You say CPU, I say GPU

Today's fastest supercomputers resemble hundreds of fridge-size cabinets packed inside huge rooms. Each of those cabinets can house more than 1,000 central processing units (CPUs), where one CPU is roughly equivalent to the "brain" that carries out software program instructions inside a single laptop.

The latest generation of petascale supercomputers (capable of 1 quadrillion calculations per second) has gotten by using thousands of CPUs networked together. But each CPU is designed to run a few tasks as quickly as possible with less regard for energy efficiency, and so CPUs won't do for exascale supercomputers.

A promising solution comes from a company well known among PC gamers. About a decade ago, NVIDIA created graphics processing units (GPUs) that focus upon running many tasks efficiently — a necessity for creating the rich graphics of a video or game playing on a computer.

The energy savings can be huge when a GPU uses almost 8 times less energy than a CPU per computer calculation or instruction.

"GPUS were designed with power efficiency in mind first, not running a single task quickly," Scott said. "That's why they're uniquely qualified for this challenge. We have to much more efficient about how much more work we can do per watt [of energy]."

NVIDIA GPUs already reside within three of the world's fastest supercomputers, including China's Tianhe-1A in second place. GPUs will also boost the $100 million Titan supercomputer scheduled for installation at the Oak Ridge National Laboratory in Oak Ridge, Tenn. — a petascale supercomputer that could once again make the U.S. home to the world's fastest supercomputer.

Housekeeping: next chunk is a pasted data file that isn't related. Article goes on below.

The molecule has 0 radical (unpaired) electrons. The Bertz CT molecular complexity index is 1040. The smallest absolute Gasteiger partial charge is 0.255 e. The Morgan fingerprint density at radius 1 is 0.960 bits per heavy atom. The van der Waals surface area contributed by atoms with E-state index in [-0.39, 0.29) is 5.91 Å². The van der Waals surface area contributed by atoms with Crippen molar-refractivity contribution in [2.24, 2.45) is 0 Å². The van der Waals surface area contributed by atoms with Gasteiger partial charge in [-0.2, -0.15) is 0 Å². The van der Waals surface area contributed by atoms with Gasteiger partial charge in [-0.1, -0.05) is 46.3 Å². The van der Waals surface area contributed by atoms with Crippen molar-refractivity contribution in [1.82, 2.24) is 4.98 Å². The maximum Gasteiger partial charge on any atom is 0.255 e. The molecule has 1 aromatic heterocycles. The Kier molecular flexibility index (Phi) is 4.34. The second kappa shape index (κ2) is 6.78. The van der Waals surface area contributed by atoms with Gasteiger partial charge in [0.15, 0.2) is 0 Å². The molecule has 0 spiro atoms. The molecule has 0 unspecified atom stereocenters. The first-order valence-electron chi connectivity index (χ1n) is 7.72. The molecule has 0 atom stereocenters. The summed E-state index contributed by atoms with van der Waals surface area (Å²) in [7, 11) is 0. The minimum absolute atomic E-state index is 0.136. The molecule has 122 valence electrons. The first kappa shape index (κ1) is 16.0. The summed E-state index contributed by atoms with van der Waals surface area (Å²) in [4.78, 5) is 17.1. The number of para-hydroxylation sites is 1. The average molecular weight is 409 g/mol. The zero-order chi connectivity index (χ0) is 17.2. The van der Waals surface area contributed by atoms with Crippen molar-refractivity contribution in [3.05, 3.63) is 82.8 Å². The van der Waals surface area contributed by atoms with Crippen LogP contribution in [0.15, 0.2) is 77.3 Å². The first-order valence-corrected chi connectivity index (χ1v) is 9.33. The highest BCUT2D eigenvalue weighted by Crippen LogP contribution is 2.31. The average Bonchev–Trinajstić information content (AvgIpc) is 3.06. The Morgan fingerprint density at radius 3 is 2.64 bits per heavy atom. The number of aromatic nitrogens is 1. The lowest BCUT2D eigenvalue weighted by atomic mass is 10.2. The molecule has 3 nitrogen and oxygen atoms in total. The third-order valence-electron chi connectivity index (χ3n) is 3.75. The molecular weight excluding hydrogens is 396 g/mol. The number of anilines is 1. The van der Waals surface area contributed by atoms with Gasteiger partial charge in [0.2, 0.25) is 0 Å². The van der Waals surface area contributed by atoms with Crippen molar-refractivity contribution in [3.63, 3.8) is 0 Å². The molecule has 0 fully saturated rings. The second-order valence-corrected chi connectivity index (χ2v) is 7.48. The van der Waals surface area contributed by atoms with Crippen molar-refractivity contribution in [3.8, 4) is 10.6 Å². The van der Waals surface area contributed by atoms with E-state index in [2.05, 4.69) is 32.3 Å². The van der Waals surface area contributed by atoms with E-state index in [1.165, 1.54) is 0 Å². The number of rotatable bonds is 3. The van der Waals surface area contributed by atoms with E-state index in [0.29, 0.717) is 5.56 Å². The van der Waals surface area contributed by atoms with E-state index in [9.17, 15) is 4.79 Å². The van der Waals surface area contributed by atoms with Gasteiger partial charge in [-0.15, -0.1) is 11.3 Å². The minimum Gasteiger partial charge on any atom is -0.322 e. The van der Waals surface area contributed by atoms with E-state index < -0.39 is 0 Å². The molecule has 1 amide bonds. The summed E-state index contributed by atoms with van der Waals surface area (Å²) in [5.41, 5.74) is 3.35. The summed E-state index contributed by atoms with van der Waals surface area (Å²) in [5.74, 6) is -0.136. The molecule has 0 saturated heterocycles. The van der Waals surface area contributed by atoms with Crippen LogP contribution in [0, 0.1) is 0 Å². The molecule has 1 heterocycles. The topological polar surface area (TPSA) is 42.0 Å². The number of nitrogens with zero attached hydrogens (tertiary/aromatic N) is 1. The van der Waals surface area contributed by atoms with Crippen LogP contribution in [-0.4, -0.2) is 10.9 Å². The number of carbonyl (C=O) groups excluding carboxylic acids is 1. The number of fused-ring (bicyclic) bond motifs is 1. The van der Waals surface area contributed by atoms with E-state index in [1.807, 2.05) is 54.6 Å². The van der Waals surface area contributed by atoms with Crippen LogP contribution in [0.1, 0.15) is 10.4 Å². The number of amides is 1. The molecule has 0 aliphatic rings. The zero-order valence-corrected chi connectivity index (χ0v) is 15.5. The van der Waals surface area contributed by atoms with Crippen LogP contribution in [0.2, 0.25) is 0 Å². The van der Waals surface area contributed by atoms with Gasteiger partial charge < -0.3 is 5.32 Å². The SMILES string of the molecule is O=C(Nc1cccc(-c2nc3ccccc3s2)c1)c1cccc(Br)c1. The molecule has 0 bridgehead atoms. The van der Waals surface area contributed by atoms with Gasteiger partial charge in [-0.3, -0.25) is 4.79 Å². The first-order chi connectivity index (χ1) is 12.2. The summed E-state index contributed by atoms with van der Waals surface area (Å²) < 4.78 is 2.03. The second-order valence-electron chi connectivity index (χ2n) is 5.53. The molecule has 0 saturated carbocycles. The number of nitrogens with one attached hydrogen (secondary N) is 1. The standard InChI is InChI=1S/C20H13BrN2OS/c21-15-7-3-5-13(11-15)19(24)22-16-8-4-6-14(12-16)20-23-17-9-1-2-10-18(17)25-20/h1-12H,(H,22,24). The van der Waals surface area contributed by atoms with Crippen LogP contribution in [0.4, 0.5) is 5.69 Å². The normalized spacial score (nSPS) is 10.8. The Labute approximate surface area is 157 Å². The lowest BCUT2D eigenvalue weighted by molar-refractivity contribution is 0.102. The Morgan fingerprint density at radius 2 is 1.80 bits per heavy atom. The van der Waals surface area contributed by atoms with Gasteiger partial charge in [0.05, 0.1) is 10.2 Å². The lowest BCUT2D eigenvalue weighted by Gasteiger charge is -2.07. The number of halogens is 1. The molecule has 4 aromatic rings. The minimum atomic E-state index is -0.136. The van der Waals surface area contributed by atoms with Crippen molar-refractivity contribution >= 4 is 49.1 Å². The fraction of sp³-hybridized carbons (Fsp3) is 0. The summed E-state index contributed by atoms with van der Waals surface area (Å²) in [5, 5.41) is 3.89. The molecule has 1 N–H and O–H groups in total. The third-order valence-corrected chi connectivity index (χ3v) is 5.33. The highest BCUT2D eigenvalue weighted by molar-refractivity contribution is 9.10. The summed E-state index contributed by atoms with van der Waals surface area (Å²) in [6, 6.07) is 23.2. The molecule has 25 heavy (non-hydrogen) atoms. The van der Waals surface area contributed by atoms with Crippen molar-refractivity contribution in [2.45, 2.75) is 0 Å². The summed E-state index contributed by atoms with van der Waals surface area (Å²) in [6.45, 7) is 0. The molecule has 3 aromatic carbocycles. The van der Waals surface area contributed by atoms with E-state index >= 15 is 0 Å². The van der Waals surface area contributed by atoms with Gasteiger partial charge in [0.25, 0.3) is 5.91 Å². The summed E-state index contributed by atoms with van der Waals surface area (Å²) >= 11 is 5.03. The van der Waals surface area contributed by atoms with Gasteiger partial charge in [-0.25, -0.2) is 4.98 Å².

Better computers for all

The road to exascale computing won't be easy, but NVIDIA has a timeline for creating new generations of GPUs that can lead to such a supercomputer in 2018. The company's "Kepler" GPU is expected to run 5 billion calculations per watt of energy when it debuts in 2012, whereas the next generation "Maxwell" GPU might carry out 14 billion calculations per watt by 2014.

But NVIDIA didn't invest in high-performance computing just to build a handful of huge supercomputers each year — especially when each generation of GPUs costs about $1 billion to develop. Instead, it sees the supercomputing investment leading to more powerful computers for a much bigger pool of customers among businesses and individuals.

The same microchips inside supercomputers can end up inside the home computer of a gamer, Scott pointed out. In that sense, each new generation of more powerful chips eventually makes more computing power available for cheaper — to the point where the rarest supercomputers today can become more ordinary tomorrow.

That result is less ordinary than extraordinary for moving science and innovation forward.

"When you can build a petascale system for $100,000, it starts becoming very affordable for even small departments in a university or even small groups in private industry," Scott said.

This story was provided by InnovationNewsDaily, a sister site to LiveScience. You can follow InnovationNewsDaily Senior Writer Jeremy Hsu on Twitter @ScienceHsu. Follow InnovationNewsDaily on Twitter @News_Innovation, or on Facebook.